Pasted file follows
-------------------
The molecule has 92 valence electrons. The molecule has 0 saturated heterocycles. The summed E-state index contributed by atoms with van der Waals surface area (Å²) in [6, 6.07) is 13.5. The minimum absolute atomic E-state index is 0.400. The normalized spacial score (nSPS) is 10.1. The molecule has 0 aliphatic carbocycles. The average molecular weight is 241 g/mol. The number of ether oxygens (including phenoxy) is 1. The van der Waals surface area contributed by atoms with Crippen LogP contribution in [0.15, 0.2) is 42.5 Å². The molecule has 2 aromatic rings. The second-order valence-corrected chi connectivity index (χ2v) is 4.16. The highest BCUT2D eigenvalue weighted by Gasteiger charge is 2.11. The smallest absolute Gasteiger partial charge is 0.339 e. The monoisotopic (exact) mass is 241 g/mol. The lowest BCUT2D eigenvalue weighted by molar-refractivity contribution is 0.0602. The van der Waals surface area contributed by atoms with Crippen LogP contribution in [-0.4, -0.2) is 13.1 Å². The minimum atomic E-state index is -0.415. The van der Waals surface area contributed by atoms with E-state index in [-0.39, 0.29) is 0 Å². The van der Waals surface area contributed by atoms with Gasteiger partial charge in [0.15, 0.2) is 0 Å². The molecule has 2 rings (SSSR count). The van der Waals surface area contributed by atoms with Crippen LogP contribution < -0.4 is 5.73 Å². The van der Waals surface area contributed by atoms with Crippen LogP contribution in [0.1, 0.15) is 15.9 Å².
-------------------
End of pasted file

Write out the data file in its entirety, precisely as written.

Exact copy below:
The molecule has 92 valence electrons. The molecule has 0 saturated heterocycles. The summed E-state index contributed by atoms with van der Waals surface area (Å²) in [6, 6.07) is 13.5. The minimum absolute atomic E-state index is 0.400. The normalized spacial score (nSPS) is 10.1. The molecule has 0 aliphatic carbocycles. The average molecular weight is 241 g/mol. The number of ether oxygens (including phenoxy) is 1. The van der Waals surface area contributed by atoms with Crippen LogP contribution in [0.15, 0.2) is 42.5 Å². The molecule has 2 aromatic rings. The second-order valence-corrected chi connectivity index (χ2v) is 4.16. The highest BCUT2D eigenvalue weighted by Gasteiger charge is 2.11. The smallest absolute Gasteiger partial charge is 0.339 e. The monoisotopic (exact) mass is 241 g/mol. The lowest BCUT2D eigenvalue weighted by molar-refractivity contribution is 0.0602. The van der Waals surface area contributed by atoms with Crippen LogP contribution in [-0.4, -0.2) is 13.1 Å². The minimum atomic E-state index is -0.415. The van der Waals surface area contributed by atoms with E-state index in [-0.39, 0.29) is 0 Å². The van der Waals surface area contributed by atoms with Gasteiger partial charge in [0.15, 0.2) is 0 Å². The molecule has 2 rings (SSSR count). The van der Waals surface area contributed by atoms with Crippen LogP contribution < -0.4 is 5.73 Å². The van der Waals surface area contributed by atoms with Crippen LogP contribution in [0.1, 0.15) is 15.9 Å².